Businesses have shed 17,000 jobs over a period where the government and its various agencies have hired 24,000 more staff - the exact reverse of the trend promised by Jack McConnell, the First Minister.
The CBI has warned Mr McConnell that his avalanche of government spending is now hurting the economy by squeezing out companies.
An unpublished survey of Scotland's labour market by the Office for National Statistics has found 707,000 people are now employed by the government - almost one in three jobs in Scotland. Such a ratio is rarely seen outside Scandinavia.
This is far higher than the official 577,000 figure published earlier this month by the Executive. But the ONS study includes people like GPs and quango staff - who are technically independent, but work only for the state.
This is fairly appalling. Although not as appalling as the Leader which—and as it's a paid link you'll have to take this on trust—contains a sentence saying that the public sector is starving the private sector of workers.
No, you tossers, it's not. The bloated salaries and jobsworths in the public sector are being funded by massive taxes on business, and thus it is cash, not workers, that the public sector is taking from the private. The private sector has "shed" jobs. This means that it doesn't need any more workers, so the public sector can hardly "starve" the private of workers. It's really very basic, isn't it?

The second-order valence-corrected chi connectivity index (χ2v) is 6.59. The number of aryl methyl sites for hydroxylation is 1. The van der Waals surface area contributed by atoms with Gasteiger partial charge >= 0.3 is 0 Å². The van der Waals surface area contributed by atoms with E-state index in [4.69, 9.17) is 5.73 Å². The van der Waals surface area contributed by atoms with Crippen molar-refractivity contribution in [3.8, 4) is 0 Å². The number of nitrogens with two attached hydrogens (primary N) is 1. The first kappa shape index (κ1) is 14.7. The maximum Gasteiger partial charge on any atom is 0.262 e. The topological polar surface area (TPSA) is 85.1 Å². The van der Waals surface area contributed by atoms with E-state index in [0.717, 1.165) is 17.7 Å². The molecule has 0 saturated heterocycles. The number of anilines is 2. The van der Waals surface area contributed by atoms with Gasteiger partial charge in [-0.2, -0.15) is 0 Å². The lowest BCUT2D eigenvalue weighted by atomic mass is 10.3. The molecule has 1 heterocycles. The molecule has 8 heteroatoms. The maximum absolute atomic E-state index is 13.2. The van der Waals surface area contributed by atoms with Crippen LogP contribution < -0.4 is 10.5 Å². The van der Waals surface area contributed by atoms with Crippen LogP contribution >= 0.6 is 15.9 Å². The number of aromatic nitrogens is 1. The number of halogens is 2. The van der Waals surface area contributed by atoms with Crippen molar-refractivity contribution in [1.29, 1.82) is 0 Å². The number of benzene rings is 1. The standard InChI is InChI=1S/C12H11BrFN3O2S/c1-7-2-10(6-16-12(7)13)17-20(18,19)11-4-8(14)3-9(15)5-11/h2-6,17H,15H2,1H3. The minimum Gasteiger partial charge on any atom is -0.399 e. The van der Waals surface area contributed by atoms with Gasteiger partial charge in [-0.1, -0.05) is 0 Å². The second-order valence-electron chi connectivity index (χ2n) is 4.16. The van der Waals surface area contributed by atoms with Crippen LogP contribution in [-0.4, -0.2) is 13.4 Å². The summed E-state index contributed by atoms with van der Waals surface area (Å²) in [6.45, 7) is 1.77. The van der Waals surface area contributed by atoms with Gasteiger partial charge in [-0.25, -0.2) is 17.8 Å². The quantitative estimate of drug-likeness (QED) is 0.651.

SCOTLAND'S job market outpaced the rest of the UK for the eighth month running in December, with wages and salaries continuing to rise.
A further robust expansion of staff appointments was recorded, with permanent placements rising at the fastest pace for more than three years.
Despite the threat of fresh cut-backs as Scottish companies, particularly manufacturers, battle sluggish economic growth and strong overseas competition, the country's labour market appears to be in rude health.
Well this is wonderful news! Would you care to tell us exactly how many of those jobs are public and how many are private sector? You wouldn't?